The Court of Appeal took a slightly different tack, referring to other jurisprudence which resulted from those first principles. In essence, their decision turns on a characterization of contractual pay in lieu of notice as "liquidated damages" or a "contractual amount".
Contractual Amounts vs. Common Law Notice
Bowes argued that, as the Court put it, "when an employment agreement specifies a period of notice the parties are merely inserting a term akin to a pre-estimate of damages that would flow from non-performance of the agreement." Such pre-estimates of damages, are generally enforceable, provided that they are not in the nature of a penalty and are reasonable in the circumstances, and - outside the employment arena - are not subject to a duty to mitigate.
The employer's argument is fundamentally based on a passage from a decision by Justice Nordheimer in 2000, Graham v. Marleau, Lemire Securities Inc., stating that a contractual term fixing the notice period "is nothing more than an agreement between the parties as to the length of the reasonable notice to terminate the contract", without being intended to impact other matters such as the duty to mitigate.
The Court of Appeal rejected this argument, finding that "a fixed term of notice or payment in lieu is not equivalent to common law damages for reasonable notice". When agreeing to contractual language with fixed entitlements on termination, the parties are agreeing to something entirely different from the common law. The maximum length of the notice is half of the maximum damages which might be recoverable under common law principles and the calculation of pay in lieu was limited only to base salary, with no accounting for his bonus, car allowance, or other benefits (which, again, would be included pursuant to common law principles). Thus, the Court found that it is an error to simply equate a contractual fixed term of notice or pay in lieu with common law wrongful dismissal damages.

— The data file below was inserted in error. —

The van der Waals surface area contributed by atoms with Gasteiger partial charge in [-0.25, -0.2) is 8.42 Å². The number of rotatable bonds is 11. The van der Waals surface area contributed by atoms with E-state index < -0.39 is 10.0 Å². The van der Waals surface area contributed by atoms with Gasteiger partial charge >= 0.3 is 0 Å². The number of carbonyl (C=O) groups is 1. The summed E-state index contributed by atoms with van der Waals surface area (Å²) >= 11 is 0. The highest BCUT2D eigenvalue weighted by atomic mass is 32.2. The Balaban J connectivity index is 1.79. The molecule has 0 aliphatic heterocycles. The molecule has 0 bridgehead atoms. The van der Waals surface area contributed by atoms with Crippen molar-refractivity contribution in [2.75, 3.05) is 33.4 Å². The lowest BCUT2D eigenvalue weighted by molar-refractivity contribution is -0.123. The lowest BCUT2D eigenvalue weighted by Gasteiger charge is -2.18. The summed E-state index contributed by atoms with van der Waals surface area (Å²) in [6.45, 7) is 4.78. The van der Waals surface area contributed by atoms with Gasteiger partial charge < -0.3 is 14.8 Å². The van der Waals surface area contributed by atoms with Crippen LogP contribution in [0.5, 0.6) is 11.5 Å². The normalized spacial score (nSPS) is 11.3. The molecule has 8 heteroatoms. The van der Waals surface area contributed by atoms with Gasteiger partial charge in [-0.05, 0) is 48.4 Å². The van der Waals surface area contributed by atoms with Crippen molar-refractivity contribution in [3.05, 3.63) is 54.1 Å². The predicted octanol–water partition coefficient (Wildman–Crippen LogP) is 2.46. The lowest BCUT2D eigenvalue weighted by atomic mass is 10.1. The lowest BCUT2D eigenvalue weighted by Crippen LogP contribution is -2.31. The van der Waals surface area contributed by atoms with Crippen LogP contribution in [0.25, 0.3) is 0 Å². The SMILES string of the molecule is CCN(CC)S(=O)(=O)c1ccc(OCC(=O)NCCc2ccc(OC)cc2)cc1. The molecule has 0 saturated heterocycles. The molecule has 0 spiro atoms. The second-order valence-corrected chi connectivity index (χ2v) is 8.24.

The Court went on to cite language from a 1995 decision by the English Court of Appeal: "The concept of a duty to mitigate is entirely foreign to a liquidated damage claim....How could it be right to hold the plaintiff, who can show that his actual damage is greater, to the stipulated sum, but permit an employer who can show that it is less to take advantage of that fact?" (The English Court made the further criticism, quite astutely, that such an interpretation of such contractual language undermines a core objective of the term itself - to provide certainty and avoid the need for litigation.)
The Golden Parachute Concern
The employer argued that, from a public policy perspective, it was unfair to the employer to give the employee such a windfall, in the form of, effectively, double-recovery.
The Court had a number of responses to this, some of which appear to be little more than fact-based retorts, but others which are more substantial. In particular, the Court notes that it is common in sports, entertainment, and senior management fields for mitigation to be excluded from such contractual provisions. If it isn't unfair for "the rich, famous, and powerful" - gleeful side note: Chief Justice Winkler uses the Oxford comma! - it isn't unfair for the "less privileged". On a more sober side note, many 'less privileged' lacked the bargaining power to insist on an exclusion of mitigation, and yet now will benefit from the lack of language on the point because of the changing law; however, in some ways that's a problem of the employer's own making.
 It is worthy of noting that, in most cases, employment agreements are drafted primarily, if not exclusively, by the employer. In my view, there is nothing unfair about requiring employers to be explicit if they intend to require an employee to mitigate what would otherwise be fixed or liquidated damages. In fact, what is unfair is for an employer to agree upon a fixed amount of damages, and then, at the point of dismissal, inform the employee that future earnings will be deducted from that amount.